Mobile money transactions spike as users resort to cashless deals


mobile money

Mobile money and data have emerged as the lifeline in revenue growth for African-focused telecoms operators Vodacom Group and Airtel Africa across markets characterized by stiff competition and challenging regulatory regimes.

The two telcos this week released full-year results for the year ended March 31 that show impressive growth in mobile money and data earnings amidst near-flat increase in voice revenue.

This year, the companies are apprehensive of the impact of the Covid-19, something that has forced Airtel Africa to extend the maturity of $254 million of debt facilities by an average of 18 months in order to improve its liquidity.

South Africa-based Vodacom rode on its investment in Kenya’s Safaricom, which is Africa’s second-biggest telco by market capitalization, to grow its revenues by 4.8 percent to $4.9 billion from $4.7 billion posted the previous year as the M-Pesa mobile money continued to gain traction in more markets.

The majority of Kenyans have also moved to mobile money transactions since the COVID 19 emergency measures were set to support cashless deals, new data shows.

The average number of daily mobile money transactions carried out by Kenyans since the measures were set has soared by 9.4 percent, according to CBK

On March 16, Central Bank of Kenya announced a set of measures to facilitate increased use of mobile money transactions instead of cash and this has seen a spike in the transactions.

The bands between Sh100 to 500 and Sh501 to 1000 recorded increased transaction volumes and values as the waiver of fees for up to Sh1000 encouraged more mobile money transactions. CBK also allowed telecommunication companies to extend the tariff threshold on mobile money transactions from an upper limit of Sh70000 to Sh150000 and lift the mobile money wallet limit to Sh300000.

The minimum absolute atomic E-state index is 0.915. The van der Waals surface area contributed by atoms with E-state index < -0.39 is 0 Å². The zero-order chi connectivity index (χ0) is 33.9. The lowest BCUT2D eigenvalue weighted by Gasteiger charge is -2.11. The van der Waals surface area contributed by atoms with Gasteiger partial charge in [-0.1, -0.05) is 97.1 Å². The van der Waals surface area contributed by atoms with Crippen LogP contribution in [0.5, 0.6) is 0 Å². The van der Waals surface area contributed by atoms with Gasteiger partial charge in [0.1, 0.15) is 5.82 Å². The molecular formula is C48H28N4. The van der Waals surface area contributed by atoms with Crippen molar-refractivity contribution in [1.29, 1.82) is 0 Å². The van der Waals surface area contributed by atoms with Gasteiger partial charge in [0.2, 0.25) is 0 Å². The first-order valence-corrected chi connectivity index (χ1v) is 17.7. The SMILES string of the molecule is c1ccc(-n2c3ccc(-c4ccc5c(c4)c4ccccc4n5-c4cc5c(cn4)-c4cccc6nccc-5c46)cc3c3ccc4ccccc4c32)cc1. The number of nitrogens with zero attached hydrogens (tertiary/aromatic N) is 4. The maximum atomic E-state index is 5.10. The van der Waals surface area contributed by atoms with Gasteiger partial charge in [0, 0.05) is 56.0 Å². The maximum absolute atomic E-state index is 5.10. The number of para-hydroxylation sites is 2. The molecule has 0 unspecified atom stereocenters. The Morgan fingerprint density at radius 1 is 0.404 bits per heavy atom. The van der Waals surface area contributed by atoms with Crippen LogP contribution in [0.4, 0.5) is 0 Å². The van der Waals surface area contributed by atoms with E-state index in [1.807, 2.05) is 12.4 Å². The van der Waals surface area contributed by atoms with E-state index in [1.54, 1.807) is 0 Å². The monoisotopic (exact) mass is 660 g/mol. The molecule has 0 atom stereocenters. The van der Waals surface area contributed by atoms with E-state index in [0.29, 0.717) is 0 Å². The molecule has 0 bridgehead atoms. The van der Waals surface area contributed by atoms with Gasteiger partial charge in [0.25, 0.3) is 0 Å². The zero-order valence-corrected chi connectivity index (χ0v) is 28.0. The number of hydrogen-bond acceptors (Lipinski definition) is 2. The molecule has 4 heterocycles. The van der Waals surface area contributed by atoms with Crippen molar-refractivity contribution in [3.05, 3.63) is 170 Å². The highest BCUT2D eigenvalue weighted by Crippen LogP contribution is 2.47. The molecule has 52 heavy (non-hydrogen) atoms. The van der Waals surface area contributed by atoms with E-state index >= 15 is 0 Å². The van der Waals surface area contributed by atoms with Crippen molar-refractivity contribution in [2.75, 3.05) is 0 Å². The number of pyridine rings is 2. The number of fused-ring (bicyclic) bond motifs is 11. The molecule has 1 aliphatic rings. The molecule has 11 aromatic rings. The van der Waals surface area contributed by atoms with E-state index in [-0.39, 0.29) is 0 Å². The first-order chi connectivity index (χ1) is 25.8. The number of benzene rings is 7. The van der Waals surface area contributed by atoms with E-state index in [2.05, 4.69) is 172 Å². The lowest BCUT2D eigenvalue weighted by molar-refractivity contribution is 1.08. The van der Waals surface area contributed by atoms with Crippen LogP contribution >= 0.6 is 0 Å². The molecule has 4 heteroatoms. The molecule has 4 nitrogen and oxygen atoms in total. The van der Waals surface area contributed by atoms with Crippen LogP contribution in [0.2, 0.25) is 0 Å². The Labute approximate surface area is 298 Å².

The new Sh70,001 – 150,000 band recorded an average 5,457 transactions worth Sh564.48 million per day justifying the introduction of the higher limit for mobile money. The new band also recorded an increased average of 19,949 transactions per week worth an average of Sh339 million over the last two months.

Except for bands 10001- 35,000 and 35001-70000, all the other bands recorded increased volume and value of transactions. The average value of all mobile money transactions per day was however on the decline shedding 5.1 per cent  to stand at a mean of Sh7.5 billion.

Transfers between banks and personal mobile wallets rose at a higher 22.2 per cent on a weekly basis since the waiver on fees to stand at Sh2.2 million in a day with an accompanying value of Ksh.17.4 billion.

“The increase in values of bank to e-wallet transfers may imply some success in the measure of reducing use of physical cash by Kenyans,” CBK said.

The emergency measures apply up to June 30 subject to  review by the sector’s regulator.